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The Case for MLB Protective Netting

Protective Netting at Comerica Park

Never has the call been louder for universal MLB protective netting in the game. Early in 2019, a foul ball out in Minute Maid Park struck young girl that left the player, Cubs outfielder Albert Almora JR, in tears. The Astros game took a pause when Almora went to the base line to get an update on the little girl which left him in tears. Kris Bryant, Almora’s teammate, was vocal on his displeasure with MLB after the game and the slowness of implanting further protective netting.

 

On June 23rd, 2019, Cody Bellinger hit a foul ball into a thirteen-year-old girl. A year before that, a fan was hit in the head at Dodger Stadium who later passed away from that injury. The Los Angeles Dodgers team was in complete shock both times with these incidents.

 

Later in 2019 at Guaranteed Rate Field, a fan was struck by a foul ball from the Chicago White Sox. The exit velocity for players today along with the distractions at baseball games calls for a new universal rule. While all 30 parks now have protective netting that goes down to the dugouts, MLB has to do more to protect fans. Here is the case for more MLB  protective netting down the baseline to the foul poles.

 

My Story in 2008

 

Old Yankee Stadium with my Dad

I was at the Old Yankee Stadium in 2008 for a baseball game. The matchup was against the Boston Red Sox, so lots of Red Sox and Yankees fans in the seats. My seats were behind the visitor dugout, but there was no protective screen, which made me feel a bit uncomfortable. This picture above was me in 2008 at the Old Yankee Stadium, but the incident took place on a different day.

 

Jason Giambi was up, who was a lefty, and he fouled a ball straight at me. Every person naturally ducked away from the ball, and the baseball hit me straight in the leg. I had my legs up on the rail in front of me, but the ball was coming straight for my face, so I was fortunate. Getting hit by a foul ball hurt so much, but I was lucky that no damage took place.

 

People Will Get Use to the Nets

Tropicana Field with the Netting

 

I’ve been to six baseball games so far in 2019 at different stadiums. I sat behind the netting at Tropicana Field and Yankee Stadium and had no issues with the extra protection.  At the Tigers game out in Comerica Park, I was able to sit behind the dugout for a bit as well without any issue via the net. As the game goes by, I didn’t even notice the mesh because I was into the game.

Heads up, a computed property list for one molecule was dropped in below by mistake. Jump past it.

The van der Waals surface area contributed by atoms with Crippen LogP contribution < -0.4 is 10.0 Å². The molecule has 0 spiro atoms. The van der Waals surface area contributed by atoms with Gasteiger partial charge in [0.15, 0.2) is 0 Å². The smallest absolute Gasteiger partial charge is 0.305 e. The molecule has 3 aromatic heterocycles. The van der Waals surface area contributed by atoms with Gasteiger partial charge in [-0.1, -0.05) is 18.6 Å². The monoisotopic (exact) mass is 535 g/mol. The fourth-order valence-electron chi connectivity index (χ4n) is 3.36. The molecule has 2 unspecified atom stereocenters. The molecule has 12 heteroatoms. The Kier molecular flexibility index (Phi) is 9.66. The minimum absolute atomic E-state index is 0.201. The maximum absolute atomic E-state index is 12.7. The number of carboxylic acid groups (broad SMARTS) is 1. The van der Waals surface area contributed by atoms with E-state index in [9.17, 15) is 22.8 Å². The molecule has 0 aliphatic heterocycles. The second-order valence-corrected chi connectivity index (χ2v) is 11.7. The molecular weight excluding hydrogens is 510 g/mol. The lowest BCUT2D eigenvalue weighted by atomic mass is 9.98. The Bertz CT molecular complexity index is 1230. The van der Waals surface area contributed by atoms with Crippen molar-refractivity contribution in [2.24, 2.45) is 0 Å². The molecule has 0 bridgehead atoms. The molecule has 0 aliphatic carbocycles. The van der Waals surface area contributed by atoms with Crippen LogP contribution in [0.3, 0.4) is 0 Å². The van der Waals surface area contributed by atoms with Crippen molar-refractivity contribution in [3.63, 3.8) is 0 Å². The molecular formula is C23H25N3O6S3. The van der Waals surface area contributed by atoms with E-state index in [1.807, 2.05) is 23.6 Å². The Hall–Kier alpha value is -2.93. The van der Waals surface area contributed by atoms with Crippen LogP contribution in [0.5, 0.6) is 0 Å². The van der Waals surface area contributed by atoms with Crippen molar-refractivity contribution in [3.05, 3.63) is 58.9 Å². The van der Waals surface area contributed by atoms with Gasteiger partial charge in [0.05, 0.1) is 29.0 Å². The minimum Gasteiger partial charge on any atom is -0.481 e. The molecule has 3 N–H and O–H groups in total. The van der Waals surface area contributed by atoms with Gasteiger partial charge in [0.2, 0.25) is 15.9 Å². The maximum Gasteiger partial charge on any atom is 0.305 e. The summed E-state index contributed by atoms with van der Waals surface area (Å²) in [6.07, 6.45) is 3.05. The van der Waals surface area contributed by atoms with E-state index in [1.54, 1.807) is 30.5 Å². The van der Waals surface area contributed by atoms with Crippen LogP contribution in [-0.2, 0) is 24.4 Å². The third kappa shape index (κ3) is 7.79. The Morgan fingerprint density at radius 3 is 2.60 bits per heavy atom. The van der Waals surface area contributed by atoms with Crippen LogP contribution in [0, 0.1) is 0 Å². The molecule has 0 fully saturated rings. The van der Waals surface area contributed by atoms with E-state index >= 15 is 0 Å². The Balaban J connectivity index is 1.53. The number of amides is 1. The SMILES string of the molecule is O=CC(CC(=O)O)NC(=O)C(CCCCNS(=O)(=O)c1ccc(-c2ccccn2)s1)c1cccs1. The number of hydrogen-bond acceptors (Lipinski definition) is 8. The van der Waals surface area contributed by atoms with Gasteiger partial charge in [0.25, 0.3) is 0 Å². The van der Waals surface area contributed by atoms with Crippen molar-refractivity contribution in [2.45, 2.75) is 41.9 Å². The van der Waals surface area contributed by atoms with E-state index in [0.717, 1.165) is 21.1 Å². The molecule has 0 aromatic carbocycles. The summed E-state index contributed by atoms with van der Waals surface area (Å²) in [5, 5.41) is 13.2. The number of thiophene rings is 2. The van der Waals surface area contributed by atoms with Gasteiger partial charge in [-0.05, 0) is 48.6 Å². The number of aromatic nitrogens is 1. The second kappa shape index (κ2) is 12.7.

I listen to WDAE (Tampa Sports Radio) and WFAN (Yankees Sports Radio) often while I work. The topic of protective netting comes up often, but the fans are split. Some think that the mesh is necessary while others believe it ruins the fan atmosphere.

 

With all the distractions at a baseball game, I’m in favor of the netting. There are way too many distractions at the game today that it’s almost impossible for fans always to be ready. With balls coming into the stands fast, you need incredible reflexes to protect yourself and others.

 

The Chicago White Sox / Orioles New Nets

The Chicago White Sox are the first team to implement netting down to the foul poles at their venue. An incident took place at their stadium this year, so they are taking the first step to protect fans for every home game this year. The Baltimore Orioles made the announcement recently that they would add more protective netting to the foul poles at Camden Yards.

 

My Case to Commissioner Rob Manfred

While the White Sox and Orioles are adding netting to the foul poles, 28 other teams are not as of July 14th, 2019. Major League baseball teams are slow to change, so seeing two teams make this change is impressive. Implementing new rules in MLB takes forever, so significant change has to come from the commissioner.

A new law mandating that all MLB teams have extended netting to protect fans down to the foul poles is necessary. We, as fans, can’t wait for other organizations to consider making this change to their stadium. Some might add nets in 2019, but most probably won’t. While the commission has said that it’s tough for teams to figure out where to put the nets logistically, I think a mandate by a specific date will only speed up this task.

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